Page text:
Woman’s Weekly Healthy Living editor Geoff Palmer shares some secrets from the new March issue, on sale on the 12th March
Boost your Health
Did you know you should cook your carrots whole? Apparently they have 25% more of the cancer-fighting compound called falcarinol than chopped ones, according to a study from Newcastle University. They also retain more of their natural sugars, so they’ll also taste better.
And did you know that taking the stairs every day could significantly increase your life expectancy, by improving fitness levels and reducing body fat, according to a Swiss study. The health benefits could reduce your risk of early death by 15%.
Find out more in our 30 Instant Health Boosters feature.
The points on our body which acupuncturists target with their needles (called acupoints) can also be stimulated with pressure, in the therapy acupressure. And it seems that there are acupoints on our little finger that, when stimulated, alleviate snoring.
You can now buy a special ring you can wear through the night which stimulates the points – giving you and your partner a less interrupted rest.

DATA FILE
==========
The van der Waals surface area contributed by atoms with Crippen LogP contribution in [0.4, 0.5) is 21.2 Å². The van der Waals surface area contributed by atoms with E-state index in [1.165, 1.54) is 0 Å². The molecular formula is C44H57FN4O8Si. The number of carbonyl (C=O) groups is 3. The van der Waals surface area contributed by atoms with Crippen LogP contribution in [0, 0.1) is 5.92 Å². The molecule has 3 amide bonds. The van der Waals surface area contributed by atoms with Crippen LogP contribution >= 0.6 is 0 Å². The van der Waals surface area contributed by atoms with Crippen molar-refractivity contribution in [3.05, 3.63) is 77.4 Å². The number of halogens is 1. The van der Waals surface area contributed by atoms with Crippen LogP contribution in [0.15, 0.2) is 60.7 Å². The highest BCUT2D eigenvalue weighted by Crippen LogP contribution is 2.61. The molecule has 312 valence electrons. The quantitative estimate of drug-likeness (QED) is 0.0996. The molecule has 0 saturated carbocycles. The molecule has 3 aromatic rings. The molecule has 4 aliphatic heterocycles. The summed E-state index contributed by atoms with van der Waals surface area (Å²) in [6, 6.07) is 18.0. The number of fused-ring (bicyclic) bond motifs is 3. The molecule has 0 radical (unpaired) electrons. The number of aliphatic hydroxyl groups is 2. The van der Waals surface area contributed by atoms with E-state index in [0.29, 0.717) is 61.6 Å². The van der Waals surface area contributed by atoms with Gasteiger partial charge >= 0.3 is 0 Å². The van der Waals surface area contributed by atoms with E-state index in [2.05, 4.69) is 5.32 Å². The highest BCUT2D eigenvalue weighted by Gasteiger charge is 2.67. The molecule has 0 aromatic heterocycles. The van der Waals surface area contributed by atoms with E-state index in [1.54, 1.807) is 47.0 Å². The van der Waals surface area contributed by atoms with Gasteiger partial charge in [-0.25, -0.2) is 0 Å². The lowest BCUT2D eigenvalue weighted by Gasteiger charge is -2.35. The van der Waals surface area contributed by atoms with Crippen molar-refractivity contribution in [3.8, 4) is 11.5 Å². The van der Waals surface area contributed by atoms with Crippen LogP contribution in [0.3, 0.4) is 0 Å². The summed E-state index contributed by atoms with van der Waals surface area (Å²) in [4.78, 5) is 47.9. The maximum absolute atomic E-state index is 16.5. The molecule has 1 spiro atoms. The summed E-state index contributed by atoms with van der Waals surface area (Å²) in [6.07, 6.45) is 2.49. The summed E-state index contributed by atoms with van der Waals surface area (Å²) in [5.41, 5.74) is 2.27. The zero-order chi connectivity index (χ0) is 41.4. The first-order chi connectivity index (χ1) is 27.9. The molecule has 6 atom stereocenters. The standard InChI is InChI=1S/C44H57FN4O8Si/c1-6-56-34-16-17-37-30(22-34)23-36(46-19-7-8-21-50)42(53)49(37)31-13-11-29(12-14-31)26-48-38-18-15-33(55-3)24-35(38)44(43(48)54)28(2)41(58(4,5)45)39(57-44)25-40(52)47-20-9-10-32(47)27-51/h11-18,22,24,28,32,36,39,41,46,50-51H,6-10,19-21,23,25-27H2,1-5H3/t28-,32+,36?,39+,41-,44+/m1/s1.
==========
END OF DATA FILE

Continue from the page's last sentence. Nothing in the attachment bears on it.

Find out more in our acupressure feature.
Tomatoes are richer in the powerful antioxident, lycopene, when cooked. So why not try our absolutely gorgeous recipe for Lamb Provençal? There’s never been a tastier way of helping your health.
We’ve got 16 pages of recipes in the magazine and they’ve all been prepared and tested in our own Woman’s Weekly kitchens – so they are guaranteed to work…and taste delicious!
Health in your face
When you look at your eyes in the mirror, do you have a white ring round the iris?
This is known as a corneal arcus or arcus senilis. You may have heard that research suggests this is a sign of raised levels of cholesterol. But in fact this is only the case in younger adults. It becomes more common as we get older, and once we’re in our 50s, it is no longer a symptom of high cholesterol but simply of fat deposits and needs no treatment. However. some people with high cholesterol have small white/yellowish lumps in the skin around the eyes.
Find out more, and discover other vital clues to your wellbeing from just looking at your face, in our A Mirror To Your Health feature